### Check, what's inside.
names(fit1)
### fit1 is in fact a list, its components
### are accessible either as fit1[["COMPONENT"]] or as fit1$COMPONENT
fit1[["coefficients"]]
fit1$coefficients
coef(fit1) ## hat{beta}
fit1[["fitted.values"]]
fitted(fit1) ## hat{Y}
# how is fitted computed?
rownames(subset(peat, group == Group))
Yvalues <- peat$N[peat$group == Group]
Xvalues <- peat$depth[peat$group == Group]
#
Yhat = cbind(1,Xvalues)%*%coef(fit1)
all.equal(as.numeric(Yhat),unname(fitted(fit1))) # exactly the same as fitted(fit1)
#
plot(Yvalues~Xvalues,pch = PCH[Group], col = COL[Group], bg = BGC[Group], xlab = XLAB, ylab = YLAB, main = Group, xlim = XLIM, ylim = YLIM)
abline(a=coef(fit1)[1],b=coef(fit1)[2])
abline(fit1, col = BGC[Group], lwd = 2)
points(fitted(fit1)~Xvalues, pch = 16, col = 2, cex = 1.5)
fit1[["residuals"]]
residuals(fit1) ## U = Y - hat{Y}
(Res = c(Yvalues - Yhat))
fit1[["rank"]] ## r
fit1[["df.residual"]] ## n - r
(r = qr(cbind(1,Xvalues))$rank)
n = length(Yvalues)
n - r
### Many other things can be extracted from the object returned by summary(fit1).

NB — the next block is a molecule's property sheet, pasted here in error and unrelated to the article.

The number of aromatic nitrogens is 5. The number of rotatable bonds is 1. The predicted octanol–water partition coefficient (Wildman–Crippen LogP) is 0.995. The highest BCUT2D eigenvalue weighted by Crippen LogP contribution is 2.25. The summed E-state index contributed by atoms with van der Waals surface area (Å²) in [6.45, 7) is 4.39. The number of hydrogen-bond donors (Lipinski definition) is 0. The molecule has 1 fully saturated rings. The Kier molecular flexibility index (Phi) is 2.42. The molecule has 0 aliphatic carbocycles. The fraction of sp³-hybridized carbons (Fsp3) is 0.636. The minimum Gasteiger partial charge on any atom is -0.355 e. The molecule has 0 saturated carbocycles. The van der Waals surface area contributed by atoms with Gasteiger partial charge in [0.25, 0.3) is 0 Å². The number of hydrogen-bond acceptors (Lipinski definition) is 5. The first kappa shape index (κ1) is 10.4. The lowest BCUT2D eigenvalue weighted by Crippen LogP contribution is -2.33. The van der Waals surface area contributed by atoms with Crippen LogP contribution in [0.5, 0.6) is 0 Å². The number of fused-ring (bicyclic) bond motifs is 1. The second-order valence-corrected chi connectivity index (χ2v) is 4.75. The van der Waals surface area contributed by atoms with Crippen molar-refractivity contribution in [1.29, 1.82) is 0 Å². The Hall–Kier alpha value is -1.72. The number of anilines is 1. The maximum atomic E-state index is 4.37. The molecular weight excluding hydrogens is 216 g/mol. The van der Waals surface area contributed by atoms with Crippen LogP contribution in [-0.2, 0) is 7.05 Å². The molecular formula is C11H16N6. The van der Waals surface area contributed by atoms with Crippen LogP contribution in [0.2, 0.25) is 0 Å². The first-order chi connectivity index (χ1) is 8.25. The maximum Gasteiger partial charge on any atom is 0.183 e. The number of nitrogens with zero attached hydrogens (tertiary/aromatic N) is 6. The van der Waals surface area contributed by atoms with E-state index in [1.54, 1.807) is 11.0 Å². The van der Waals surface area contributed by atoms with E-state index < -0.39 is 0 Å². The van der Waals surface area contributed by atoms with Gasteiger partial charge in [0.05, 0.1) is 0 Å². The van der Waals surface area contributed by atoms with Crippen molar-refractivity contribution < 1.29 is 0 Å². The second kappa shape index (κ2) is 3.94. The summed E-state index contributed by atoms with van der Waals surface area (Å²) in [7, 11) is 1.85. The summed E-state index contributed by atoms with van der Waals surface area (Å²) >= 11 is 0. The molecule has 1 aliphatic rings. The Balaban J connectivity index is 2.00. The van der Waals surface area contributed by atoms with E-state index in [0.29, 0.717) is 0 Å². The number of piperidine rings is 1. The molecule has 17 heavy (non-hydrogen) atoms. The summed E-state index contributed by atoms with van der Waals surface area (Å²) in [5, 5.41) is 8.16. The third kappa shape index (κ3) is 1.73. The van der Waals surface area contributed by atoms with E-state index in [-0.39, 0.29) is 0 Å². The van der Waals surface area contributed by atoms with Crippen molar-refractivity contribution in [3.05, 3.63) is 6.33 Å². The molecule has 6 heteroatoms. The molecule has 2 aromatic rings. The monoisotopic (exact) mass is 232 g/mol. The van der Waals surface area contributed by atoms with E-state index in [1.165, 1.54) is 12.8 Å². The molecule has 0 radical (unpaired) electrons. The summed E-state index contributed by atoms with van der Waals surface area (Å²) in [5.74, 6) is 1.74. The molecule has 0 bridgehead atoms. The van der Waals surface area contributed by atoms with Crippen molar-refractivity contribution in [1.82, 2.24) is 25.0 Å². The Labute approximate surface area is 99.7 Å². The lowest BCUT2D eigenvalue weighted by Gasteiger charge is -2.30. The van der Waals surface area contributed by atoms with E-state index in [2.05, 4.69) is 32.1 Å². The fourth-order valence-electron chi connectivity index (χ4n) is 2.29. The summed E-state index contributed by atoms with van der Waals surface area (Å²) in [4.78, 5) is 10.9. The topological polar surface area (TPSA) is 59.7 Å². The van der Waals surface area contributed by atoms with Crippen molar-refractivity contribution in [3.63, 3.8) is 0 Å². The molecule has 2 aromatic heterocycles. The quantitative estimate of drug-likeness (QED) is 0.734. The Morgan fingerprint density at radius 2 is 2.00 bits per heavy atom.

summary(fit1) ## --> all basic inferential quantities
# summary statistics of the residuals
summary(Res)
### Residual sum of squares
deviance(fit1) ## SS_e
### Manually reconstructed:
Yvalues <- peat$N[peat$group == Group]
Xvalues <- peat$depth[peat$group == Group]
(SSe <- sum((Yvalues - (coef(fit1)[1] + coef(fit1)[2] * Xvalues))^2))
sum(residuals(fit1)^2)
sum(Res^2)
## --> can you reconstruct the other quantities by yourself?
### What is this good for?
fit0 <- lm(N ~ 1, data = peat, subset = (group == Group))
summary(fit0)
mean(Yvalues) # beta coefficient
sd(Yvalues) # residual standard error
sd(Yvalues)/sqrt(n) # estimated sd of beta
deviance(fit0) ## SS_T
###--> which can be obtained as
sum((Yvalues - mean(Yvalues))^2)
### Overall F-test (once more)
summary(fit1)
anova(fit0, fit1)
### Matrix MS_e * (X'X)^{-1}
vcov(fit1)
### Correlation matrix derived from vcov(fit1)
cov2cor(vcov(fit1))
### Confidence intervals for regression coefficients
confint(fit1, level= 0.95)
### A plot with the conditional averages and the regression line
xx <- subset(peat, group == Group)[, "depth"]
yy <- subset(peat, group == Group)[, "N"]
plot(xx, yy, pch = PCH[Group], col = COL[Group], bg = BGC[Group], xlab = XLAB, ylab = YLAB, main = Group, xlim = XLIM, ylim = YLIM)
points(tabs[[Group]][, "Depth"], tabs[[Group]][, "Mean"], pch = 23, cex = 2, col = "cadetblue", bg = BGC[Group])
abline(fit1, col = BGC[Group], lwd = 2)
### Does the line seem to be a suitable model for estimating the nitrogen-depth relationship?
##
# compare with the model where each depth level is considered separately
(fit2 = lm(N~as.factor(depth), data = peat, subset = (group == Group)))
points(subset(peat, group==Group)$depth, fitted(fit2), pch=20, cex=2, col="red")